Annie Dillard’s The Writing Life

Maybe Higgins wanting to read aloud is explained by Annie Dillard’s claim that “The written word is weak” (p. 17). Yet for Dillard writing is a trade, like carpentry, or plumbing, hard work. The writer is a day laborer, digging a ditch, head down, not looking at anything, the ditch caving in, dirt falling back in with every shovelful pulled out. Dillard’s book is more lyrical than the books on writing by Higgins and Stegner, figurative, full of metaphorical explanations. But she affirms that writing is hard work. Here’s an example that illustrates how hard, in her figurative style: “Half naked, with your two bare hands, you hold and fight a sentence’s head while its tail tries to knock you over” (p. 75).

“Writing is hard, even for authors who do it all the time,” Roger Angell tells us in the foreword to the fourth edition of The Elements of Style, the E. B. White classic. Stegner politely offered that writing is hard work; Higgins gave the sentiment a powerful place in his book. 

And Annie Dillard agrees: “It takes years to write a book – between two and ten years” (p. 13). She points out a few exceptions, Faulkner’s As I Lay Dying: “…in six weeks; he claimed he knocked it off in his spare time from a twelve-hour-a-day job performing manual labor” (p. 13). We get the point; Faulkner embodied the idea of the exception. But like Higgins, Annie doesn’t want us paddling out short of wax, so she repeats and clarifies: “Writing a book, full time, takes between two and ten years…On plenty of days the writer can write three or four pages, and on plenty of other days he concludes he must throw them away” (p. 14).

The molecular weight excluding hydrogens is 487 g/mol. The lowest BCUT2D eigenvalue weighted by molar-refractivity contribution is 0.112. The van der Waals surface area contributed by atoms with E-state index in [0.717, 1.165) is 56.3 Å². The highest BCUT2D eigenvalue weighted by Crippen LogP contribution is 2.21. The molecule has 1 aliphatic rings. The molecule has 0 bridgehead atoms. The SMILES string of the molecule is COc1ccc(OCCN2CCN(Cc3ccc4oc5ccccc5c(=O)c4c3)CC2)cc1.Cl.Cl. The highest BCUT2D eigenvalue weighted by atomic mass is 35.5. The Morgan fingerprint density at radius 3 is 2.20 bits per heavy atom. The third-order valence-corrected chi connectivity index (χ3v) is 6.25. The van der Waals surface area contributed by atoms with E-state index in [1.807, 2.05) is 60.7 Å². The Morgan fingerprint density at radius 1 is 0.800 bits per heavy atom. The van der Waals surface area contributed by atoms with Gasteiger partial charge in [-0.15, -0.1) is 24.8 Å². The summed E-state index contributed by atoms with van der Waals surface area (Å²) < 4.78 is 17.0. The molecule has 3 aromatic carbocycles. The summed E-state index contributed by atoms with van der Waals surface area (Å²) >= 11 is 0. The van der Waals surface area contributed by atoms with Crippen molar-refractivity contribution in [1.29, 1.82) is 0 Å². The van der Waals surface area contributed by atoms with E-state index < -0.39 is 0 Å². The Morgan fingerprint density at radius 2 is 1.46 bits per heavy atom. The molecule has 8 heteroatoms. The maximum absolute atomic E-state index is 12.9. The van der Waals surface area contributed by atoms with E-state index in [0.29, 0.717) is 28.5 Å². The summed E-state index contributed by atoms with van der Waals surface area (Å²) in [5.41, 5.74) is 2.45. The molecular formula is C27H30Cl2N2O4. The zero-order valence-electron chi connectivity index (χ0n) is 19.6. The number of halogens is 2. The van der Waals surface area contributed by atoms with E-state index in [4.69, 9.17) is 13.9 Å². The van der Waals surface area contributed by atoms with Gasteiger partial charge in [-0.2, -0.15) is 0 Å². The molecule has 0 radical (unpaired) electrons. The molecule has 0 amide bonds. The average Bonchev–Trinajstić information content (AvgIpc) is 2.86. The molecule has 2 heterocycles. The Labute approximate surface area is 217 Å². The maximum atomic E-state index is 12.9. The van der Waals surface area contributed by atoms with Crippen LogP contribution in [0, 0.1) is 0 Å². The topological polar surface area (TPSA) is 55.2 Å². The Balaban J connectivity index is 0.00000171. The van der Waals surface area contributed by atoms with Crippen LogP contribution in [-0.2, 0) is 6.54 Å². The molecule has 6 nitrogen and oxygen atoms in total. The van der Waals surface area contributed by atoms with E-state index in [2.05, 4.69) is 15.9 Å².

But hard how? “Appealing workplaces are to be avoided. One wants a room with no view, so imagination can meet memory in the dark” (p. 26). We see Annie in some of her writing hideaways, and while the locations look like vacation spots, she convinces us that writing is hard mainly because of the isolation, the solitude, the boring act of sitting. “I write this in the most recent of my many studies – a pine shed on Cape Cod. The pine lumber is unfinished inside the study…” an 8 by 10 shed, “Like a plane’s cockpit…” (p. 25). The plane motif introduced here foreshadows the last chapter, devoted to a stunt flying ace Annie met and went up with but who later crashes – and flying solo in a small plane performing tricks above the heads of an audience becomes an extended metaphor for writing. Then she’s in another cabin, this time on Haro Strait, in Puget Sound, where “The cabin was a single small room near the water” (p. 41). 

In fact, “It should surprise no one that the life of the writer – such as it is – is colorless to the point of sensory deprivation. Many writers do little else but sit in small rooms recalling the real world” (p. 44). No doubt, yet it’s still somehow difficult to square this writing is hard, lonely work business with “During some of the long, empty months at work on the book, I was living in a one-room log cabin on an empty beach” (48). Add a little sun and a few waves and what’s the problem? Of course, we wouldn’t get much writing down.  

Dillard knew “a joyful painter” who became a painter because “He said, ‘I liked the smell of the paint'” (p. 70). It’s apparently not as easy to like the smell of sentences, and this also makes writing hard work: “…I said I hated to write. I said I would rather do anything else” (p. 53). But, “It is no less difficult to write sentences in a recipe than sentences in Moby-Dick. So you might as well write Moby-Dick” (p. 71). 

Dillard, A. (1989). The writing life. New York: Harper & Row. (111 pages)

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